US climate action under siege ahead of Trump meeting with May

As Theresa May prepares to become the first world leader to meet officially with Donald Trump on Thursday (27 January), a flurry of reports have suggested that the US president is set to diminish the country's climate change commitments.

The Trump administration is preparing an executive order that would reduce the US’ role in multilateral treaties, the New York Times has claimed. According to its sources, the order will call for a review of all multilateral treaties with more than one other nation that are not “directly related to national security, extradition or international trade”.

It remains unclear exactly which treaties fall outside these restrictions, but the New York Times suggests that the now-ratified Paris Agreement could be one of the accords to come under review. Trump has previously set out his intentions to cancel the Agreement, although in November he said he now had an “open mind” on the matter.

In the light of this speculation, the World Resources Institute’s David Waskow and Andrew Light have published an op-ed on the diplomatic and economic isolation the US would face if it pulled out of the Paris Agreement.

The experts’ op-ed reads: If the United States pulls out of the Paris Agreement or ceases its pursuit of measures to reduce emissions at home, it will further isolate itself from the world by making this problem worse rather than better.

“America cannot afford to be a climate loner, nor can the world afford for it to become one,” it added. “If President Trump is to live up to his promise to be a president for all Americans, then he will honour U.S. climate commitments in the name of security and prosperity.”

EPA uncertainty

These latest developments follow reports earlier in the week that Trump has instructed the Environmental Protection Agency (EPA) to remove the climate change page from its website. EPA employees told Reuters on Tuesday that the Trump administration had contacted the EPA communications team about the removal of the page, which contains links to scientific global warming research and detailed emissions data.

Sources suggested that the climate change page could be removed as early as Wednesday, but it appears the Trump administration has backed away from these plans. Employees from more than a dozen US Government agencies have since established a network of unofficial “rogue” Twitter feeds in defiance of Trump’s belligerent rhetoric towards climate issues.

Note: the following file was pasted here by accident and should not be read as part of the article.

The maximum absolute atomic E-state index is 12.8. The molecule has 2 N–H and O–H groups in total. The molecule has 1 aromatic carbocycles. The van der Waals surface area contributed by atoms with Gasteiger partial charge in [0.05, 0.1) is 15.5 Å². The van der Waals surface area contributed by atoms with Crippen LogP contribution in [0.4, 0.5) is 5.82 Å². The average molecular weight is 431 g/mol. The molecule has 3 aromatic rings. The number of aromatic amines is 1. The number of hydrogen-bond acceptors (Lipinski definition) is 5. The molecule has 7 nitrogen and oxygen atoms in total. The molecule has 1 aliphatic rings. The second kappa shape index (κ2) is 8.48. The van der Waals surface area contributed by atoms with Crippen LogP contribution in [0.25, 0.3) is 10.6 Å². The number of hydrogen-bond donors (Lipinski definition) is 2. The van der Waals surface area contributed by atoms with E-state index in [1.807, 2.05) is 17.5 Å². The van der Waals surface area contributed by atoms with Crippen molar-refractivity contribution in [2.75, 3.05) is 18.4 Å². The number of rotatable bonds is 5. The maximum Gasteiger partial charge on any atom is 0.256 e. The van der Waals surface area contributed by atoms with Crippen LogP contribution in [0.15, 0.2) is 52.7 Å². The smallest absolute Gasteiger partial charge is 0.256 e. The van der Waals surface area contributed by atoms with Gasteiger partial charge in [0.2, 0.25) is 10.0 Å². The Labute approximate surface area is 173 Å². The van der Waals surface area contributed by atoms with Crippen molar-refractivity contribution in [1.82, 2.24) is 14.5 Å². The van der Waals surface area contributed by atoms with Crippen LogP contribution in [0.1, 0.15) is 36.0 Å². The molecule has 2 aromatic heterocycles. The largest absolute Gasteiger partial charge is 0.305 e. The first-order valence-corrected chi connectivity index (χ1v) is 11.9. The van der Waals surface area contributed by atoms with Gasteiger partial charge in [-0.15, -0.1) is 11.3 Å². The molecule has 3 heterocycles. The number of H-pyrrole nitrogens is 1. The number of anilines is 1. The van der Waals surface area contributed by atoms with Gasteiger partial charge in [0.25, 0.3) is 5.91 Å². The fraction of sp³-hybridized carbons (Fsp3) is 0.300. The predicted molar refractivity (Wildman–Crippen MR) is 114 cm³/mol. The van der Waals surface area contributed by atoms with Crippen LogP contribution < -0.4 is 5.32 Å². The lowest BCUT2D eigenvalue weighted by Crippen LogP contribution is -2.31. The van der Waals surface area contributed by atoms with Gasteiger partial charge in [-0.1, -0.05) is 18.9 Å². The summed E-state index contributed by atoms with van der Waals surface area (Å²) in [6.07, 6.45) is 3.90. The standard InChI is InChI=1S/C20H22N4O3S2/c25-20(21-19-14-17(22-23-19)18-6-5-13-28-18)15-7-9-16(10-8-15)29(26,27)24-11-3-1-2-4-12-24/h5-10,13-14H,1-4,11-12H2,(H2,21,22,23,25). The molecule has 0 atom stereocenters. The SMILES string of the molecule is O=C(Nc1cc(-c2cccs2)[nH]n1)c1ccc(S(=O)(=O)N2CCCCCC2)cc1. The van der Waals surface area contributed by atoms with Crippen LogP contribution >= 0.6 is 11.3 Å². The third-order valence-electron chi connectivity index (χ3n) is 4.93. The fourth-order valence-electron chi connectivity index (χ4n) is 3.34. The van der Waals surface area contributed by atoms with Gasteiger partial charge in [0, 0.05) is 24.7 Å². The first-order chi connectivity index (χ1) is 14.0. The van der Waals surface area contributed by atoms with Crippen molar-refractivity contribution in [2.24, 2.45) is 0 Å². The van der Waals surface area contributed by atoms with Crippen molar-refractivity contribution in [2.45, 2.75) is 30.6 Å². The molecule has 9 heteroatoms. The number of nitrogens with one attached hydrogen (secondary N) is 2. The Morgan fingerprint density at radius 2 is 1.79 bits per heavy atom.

The future of the EPA remains uncertain; fronted by climate-sceptic Scott Pruitt, who wants to scrap the clean power programme which underpins the US’ international pledge to curb emissions, the department is thought to be facing deep environmental regulation cutbacks in the upcoming months.

‘Silence is not acceptable’

This batch of reports arrive on the eve of May’s visit to the White House. The Prime Minister has so far refused to confirm whether she will address Trump on his climate-scepticism, as senior figures -including former Labour leader Ed Miliband – implore her to “reassure” the President that climate change is “not a hoax invented by the Chinese”.

Without direct assurance that the issue would be raised in the meeting, May said: “I hope he recognises the commitment that this Government has shown to this issue of climate change with the legislation that we’ve put through and the changes that we have brought about in terms of the energy sector.”

Indeed, the meeting between May and Trump provides a key opportunity for the PM to show international leadership on the issue. Commenting on the meeting, Friends of the Earth’s  UK chief executive Craig Bennett. “It will be an appalling betrayal of the UK’s science, values and global responsibility if May fails to challenge Trump’s climate-wrecking agenda.

“Trump’s war on our environment has already begun. Silence is not acceptable – it will simply legitimise and normalise the new president’s climate denial. Trump must be warned that the US may become a global pariah if it abandons action act on climate change – the greatest threat to children alive today.”

George Ogleby

Action inspires action. Stay ahead of the curve with sustainability and energy newsletters from edie